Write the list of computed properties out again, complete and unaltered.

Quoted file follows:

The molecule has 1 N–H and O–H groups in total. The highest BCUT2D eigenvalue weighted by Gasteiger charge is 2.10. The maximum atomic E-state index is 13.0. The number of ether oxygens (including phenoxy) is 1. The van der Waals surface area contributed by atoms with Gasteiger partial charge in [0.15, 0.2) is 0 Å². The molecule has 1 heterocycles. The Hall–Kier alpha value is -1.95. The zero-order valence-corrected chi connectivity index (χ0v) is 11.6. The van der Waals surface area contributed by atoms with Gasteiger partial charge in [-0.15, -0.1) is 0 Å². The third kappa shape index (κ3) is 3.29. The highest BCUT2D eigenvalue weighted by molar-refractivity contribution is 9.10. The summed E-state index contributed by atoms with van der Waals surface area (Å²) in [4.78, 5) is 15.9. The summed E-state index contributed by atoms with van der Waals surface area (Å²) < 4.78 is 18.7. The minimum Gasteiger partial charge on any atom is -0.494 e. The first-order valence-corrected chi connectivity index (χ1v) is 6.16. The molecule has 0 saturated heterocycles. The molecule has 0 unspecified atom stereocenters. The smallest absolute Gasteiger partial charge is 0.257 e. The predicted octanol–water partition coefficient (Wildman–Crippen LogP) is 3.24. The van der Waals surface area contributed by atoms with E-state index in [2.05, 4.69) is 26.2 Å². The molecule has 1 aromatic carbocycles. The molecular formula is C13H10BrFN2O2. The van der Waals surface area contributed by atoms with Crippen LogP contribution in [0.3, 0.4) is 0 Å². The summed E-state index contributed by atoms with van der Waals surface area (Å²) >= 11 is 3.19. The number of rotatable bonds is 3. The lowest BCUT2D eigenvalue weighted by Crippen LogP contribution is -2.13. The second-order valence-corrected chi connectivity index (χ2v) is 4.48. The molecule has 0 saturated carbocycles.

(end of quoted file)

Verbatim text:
The molecule has 1 N–H and O–H groups in total. The highest BCUT2D eigenvalue weighted by Gasteiger charge is 2.10. The maximum atomic E-state index is 13.0. The number of ether oxygens (including phenoxy) is 1. The van der Waals surface area contributed by atoms with Gasteiger partial charge in [0.15, 0.2) is 0 Å². The molecule has 1 heterocycles. The Hall–Kier alpha value is -1.95. The zero-order valence-corrected chi connectivity index (χ0v) is 11.6. The van der Waals surface area contributed by atoms with Gasteiger partial charge in [-0.15, -0.1) is 0 Å². The third kappa shape index (κ3) is 3.29. The highest BCUT2D eigenvalue weighted by molar-refractivity contribution is 9.10. The summed E-state index contributed by atoms with van der Waals surface area (Å²) in [4.78, 5) is 15.9. The summed E-state index contributed by atoms with van der Waals surface area (Å²) < 4.78 is 18.7. The minimum Gasteiger partial charge on any atom is -0.494 e. The first-order valence-corrected chi connectivity index (χ1v) is 6.16. The molecule has 0 saturated heterocycles. The molecule has 0 unspecified atom stereocenters. The smallest absolute Gasteiger partial charge is 0.257 e. The predicted octanol–water partition coefficient (Wildman–Crippen LogP) is 3.24. The van der Waals surface area contributed by atoms with E-state index in [2.05, 4.69) is 26.2 Å². The molecule has 1 aromatic carbocycles. The molecular formula is C13H10BrFN2O2. The van der Waals surface area contributed by atoms with Crippen LogP contribution in [0.3, 0.4) is 0 Å². The summed E-state index contributed by atoms with van der Waals surface area (Å²) >= 11 is 3.19. The number of rotatable bonds is 3. The lowest BCUT2D eigenvalue weighted by Crippen LogP contribution is -2.13. The second-order valence-corrected chi connectivity index (χ2v) is 4.48. The molecule has 0 saturated carbocycles.